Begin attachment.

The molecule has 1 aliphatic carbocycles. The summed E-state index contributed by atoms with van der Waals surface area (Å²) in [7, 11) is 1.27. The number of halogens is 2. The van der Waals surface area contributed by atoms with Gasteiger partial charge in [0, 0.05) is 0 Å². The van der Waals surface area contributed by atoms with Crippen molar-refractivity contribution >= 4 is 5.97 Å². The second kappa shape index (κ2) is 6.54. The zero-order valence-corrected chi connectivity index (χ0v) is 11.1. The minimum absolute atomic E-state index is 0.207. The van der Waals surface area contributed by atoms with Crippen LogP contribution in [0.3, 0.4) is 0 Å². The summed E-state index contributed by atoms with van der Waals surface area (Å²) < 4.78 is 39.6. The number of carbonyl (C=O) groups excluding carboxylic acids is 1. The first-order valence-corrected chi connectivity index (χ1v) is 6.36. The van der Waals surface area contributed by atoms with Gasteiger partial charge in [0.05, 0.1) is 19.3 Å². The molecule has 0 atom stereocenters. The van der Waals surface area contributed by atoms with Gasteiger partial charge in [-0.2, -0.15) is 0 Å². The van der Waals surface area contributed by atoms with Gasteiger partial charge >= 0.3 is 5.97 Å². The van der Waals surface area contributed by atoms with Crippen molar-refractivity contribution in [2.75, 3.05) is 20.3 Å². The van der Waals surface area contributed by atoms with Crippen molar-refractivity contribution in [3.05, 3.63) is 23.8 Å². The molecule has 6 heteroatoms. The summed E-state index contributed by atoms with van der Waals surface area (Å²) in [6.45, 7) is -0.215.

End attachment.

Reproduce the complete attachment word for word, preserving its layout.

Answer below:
The molecule has 1 aliphatic carbocycles. The summed E-state index contributed by atoms with van der Waals surface area (Å²) in [7, 11) is 1.27. The number of halogens is 2. The van der Waals surface area contributed by atoms with Gasteiger partial charge in [0, 0.05) is 0 Å². The van der Waals surface area contributed by atoms with Crippen molar-refractivity contribution >= 4 is 5.97 Å². The second kappa shape index (κ2) is 6.54. The zero-order valence-corrected chi connectivity index (χ0v) is 11.1. The minimum absolute atomic E-state index is 0.207. The van der Waals surface area contributed by atoms with Crippen LogP contribution in [0.3, 0.4) is 0 Å². The summed E-state index contributed by atoms with van der Waals surface area (Å²) < 4.78 is 39.6. The number of carbonyl (C=O) groups excluding carboxylic acids is 1. The first-order valence-corrected chi connectivity index (χ1v) is 6.36. The van der Waals surface area contributed by atoms with Gasteiger partial charge in [0.05, 0.1) is 19.3 Å². The molecule has 0 atom stereocenters. The van der Waals surface area contributed by atoms with Gasteiger partial charge in [-0.2, -0.15) is 0 Å². The van der Waals surface area contributed by atoms with Gasteiger partial charge >= 0.3 is 5.97 Å². The van der Waals surface area contributed by atoms with Crippen molar-refractivity contribution in [2.75, 3.05) is 20.3 Å². The van der Waals surface area contributed by atoms with Crippen molar-refractivity contribution in [3.05, 3.63) is 23.8 Å². The molecule has 6 heteroatoms. The summed E-state index contributed by atoms with van der Waals surface area (Å²) in [6.45, 7) is -0.215.